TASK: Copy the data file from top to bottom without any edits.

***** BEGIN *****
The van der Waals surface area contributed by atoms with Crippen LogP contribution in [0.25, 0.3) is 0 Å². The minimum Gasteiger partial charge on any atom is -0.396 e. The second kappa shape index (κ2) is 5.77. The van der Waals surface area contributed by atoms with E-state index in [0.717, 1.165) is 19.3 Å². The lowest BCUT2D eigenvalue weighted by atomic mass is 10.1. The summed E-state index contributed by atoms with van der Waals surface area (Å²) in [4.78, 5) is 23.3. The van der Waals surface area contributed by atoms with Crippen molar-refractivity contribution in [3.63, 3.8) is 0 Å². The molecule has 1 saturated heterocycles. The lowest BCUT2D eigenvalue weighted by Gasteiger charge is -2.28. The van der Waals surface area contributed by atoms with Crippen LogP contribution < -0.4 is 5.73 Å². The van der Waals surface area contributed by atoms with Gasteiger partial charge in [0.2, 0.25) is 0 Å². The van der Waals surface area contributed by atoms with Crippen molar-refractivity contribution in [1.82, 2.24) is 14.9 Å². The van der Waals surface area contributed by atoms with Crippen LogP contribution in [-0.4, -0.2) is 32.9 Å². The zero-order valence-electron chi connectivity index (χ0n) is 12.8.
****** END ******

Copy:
The van der Waals surface area contributed by atoms with Crippen LogP contribution in [0.25, 0.3) is 0 Å². The minimum Gasteiger partial charge on any atom is -0.396 e. The second kappa shape index (κ2) is 5.77. The van der Waals surface area contributed by atoms with E-state index in [0.717, 1.165) is 19.3 Å². The lowest BCUT2D eigenvalue weighted by atomic mass is 10.1. The summed E-state index contributed by atoms with van der Waals surface area (Å²) in [4.78, 5) is 23.3. The van der Waals surface area contributed by atoms with Crippen molar-refractivity contribution in [3.63, 3.8) is 0 Å². The molecule has 1 saturated heterocycles. The lowest BCUT2D eigenvalue weighted by Gasteiger charge is -2.28. The van der Waals surface area contributed by atoms with Crippen LogP contribution < -0.4 is 5.73 Å². The van der Waals surface area contributed by atoms with Gasteiger partial charge in [0.2, 0.25) is 0 Å². The van der Waals surface area contributed by atoms with Crippen molar-refractivity contribution in [1.82, 2.24) is 14.9 Å². The van der Waals surface area contributed by atoms with Crippen LogP contribution in [-0.4, -0.2) is 32.9 Å². The zero-order valence-electron chi connectivity index (χ0n) is 12.8.